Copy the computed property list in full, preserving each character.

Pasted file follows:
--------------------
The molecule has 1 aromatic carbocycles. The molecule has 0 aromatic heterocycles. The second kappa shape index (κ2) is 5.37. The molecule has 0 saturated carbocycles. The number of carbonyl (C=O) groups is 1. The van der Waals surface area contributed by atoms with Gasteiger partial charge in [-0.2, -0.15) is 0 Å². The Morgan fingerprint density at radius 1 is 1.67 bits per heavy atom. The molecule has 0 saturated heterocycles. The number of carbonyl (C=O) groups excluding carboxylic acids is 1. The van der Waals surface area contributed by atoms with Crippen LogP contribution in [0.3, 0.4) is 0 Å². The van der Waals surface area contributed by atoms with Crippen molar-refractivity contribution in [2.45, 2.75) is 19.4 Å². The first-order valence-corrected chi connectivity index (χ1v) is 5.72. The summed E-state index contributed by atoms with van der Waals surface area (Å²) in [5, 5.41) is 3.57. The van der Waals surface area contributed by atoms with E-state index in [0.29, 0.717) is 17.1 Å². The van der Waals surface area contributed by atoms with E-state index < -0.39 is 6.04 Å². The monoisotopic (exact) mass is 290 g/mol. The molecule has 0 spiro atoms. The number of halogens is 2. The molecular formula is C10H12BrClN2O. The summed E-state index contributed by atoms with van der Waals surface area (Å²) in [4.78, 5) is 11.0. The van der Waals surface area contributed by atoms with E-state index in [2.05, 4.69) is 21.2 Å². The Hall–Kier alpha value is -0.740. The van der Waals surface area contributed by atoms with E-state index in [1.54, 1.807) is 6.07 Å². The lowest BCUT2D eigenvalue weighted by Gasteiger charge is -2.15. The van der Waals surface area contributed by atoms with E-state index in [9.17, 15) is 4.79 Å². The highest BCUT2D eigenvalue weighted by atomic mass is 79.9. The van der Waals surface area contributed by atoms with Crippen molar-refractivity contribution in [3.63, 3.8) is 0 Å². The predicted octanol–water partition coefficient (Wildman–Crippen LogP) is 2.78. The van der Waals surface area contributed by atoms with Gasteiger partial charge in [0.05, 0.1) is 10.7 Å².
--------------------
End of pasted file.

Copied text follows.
The molecule has 1 aromatic carbocycles. The molecule has 0 aromatic heterocycles. The second kappa shape index (κ2) is 5.37. The molecule has 0 saturated carbocycles. The number of carbonyl (C=O) groups is 1. The van der Waals surface area contributed by atoms with Gasteiger partial charge in [-0.2, -0.15) is 0 Å². The Morgan fingerprint density at radius 1 is 1.67 bits per heavy atom. The molecule has 0 saturated heterocycles. The number of carbonyl (C=O) groups excluding carboxylic acids is 1. The van der Waals surface area contributed by atoms with Crippen LogP contribution in [0.3, 0.4) is 0 Å². The van der Waals surface area contributed by atoms with Crippen molar-refractivity contribution in [2.45, 2.75) is 19.4 Å². The first-order valence-corrected chi connectivity index (χ1v) is 5.72. The summed E-state index contributed by atoms with van der Waals surface area (Å²) in [5, 5.41) is 3.57. The van der Waals surface area contributed by atoms with E-state index in [0.29, 0.717) is 17.1 Å². The van der Waals surface area contributed by atoms with E-state index < -0.39 is 6.04 Å². The monoisotopic (exact) mass is 290 g/mol. The molecule has 0 spiro atoms. The number of halogens is 2. The molecular formula is C10H12BrClN2O. The summed E-state index contributed by atoms with van der Waals surface area (Å²) in [4.78, 5) is 11.0. The van der Waals surface area contributed by atoms with E-state index in [2.05, 4.69) is 21.2 Å². The Hall–Kier alpha value is -0.740. The van der Waals surface area contributed by atoms with E-state index in [1.54, 1.807) is 6.07 Å². The lowest BCUT2D eigenvalue weighted by Gasteiger charge is -2.15. The van der Waals surface area contributed by atoms with E-state index in [9.17, 15) is 4.79 Å². The highest BCUT2D eigenvalue weighted by atomic mass is 79.9. The van der Waals surface area contributed by atoms with Crippen molar-refractivity contribution in [3.63, 3.8) is 0 Å². The predicted octanol–water partition coefficient (Wildman–Crippen LogP) is 2.78. The van der Waals surface area contributed by atoms with Gasteiger partial charge in [0.05, 0.1) is 10.7 Å².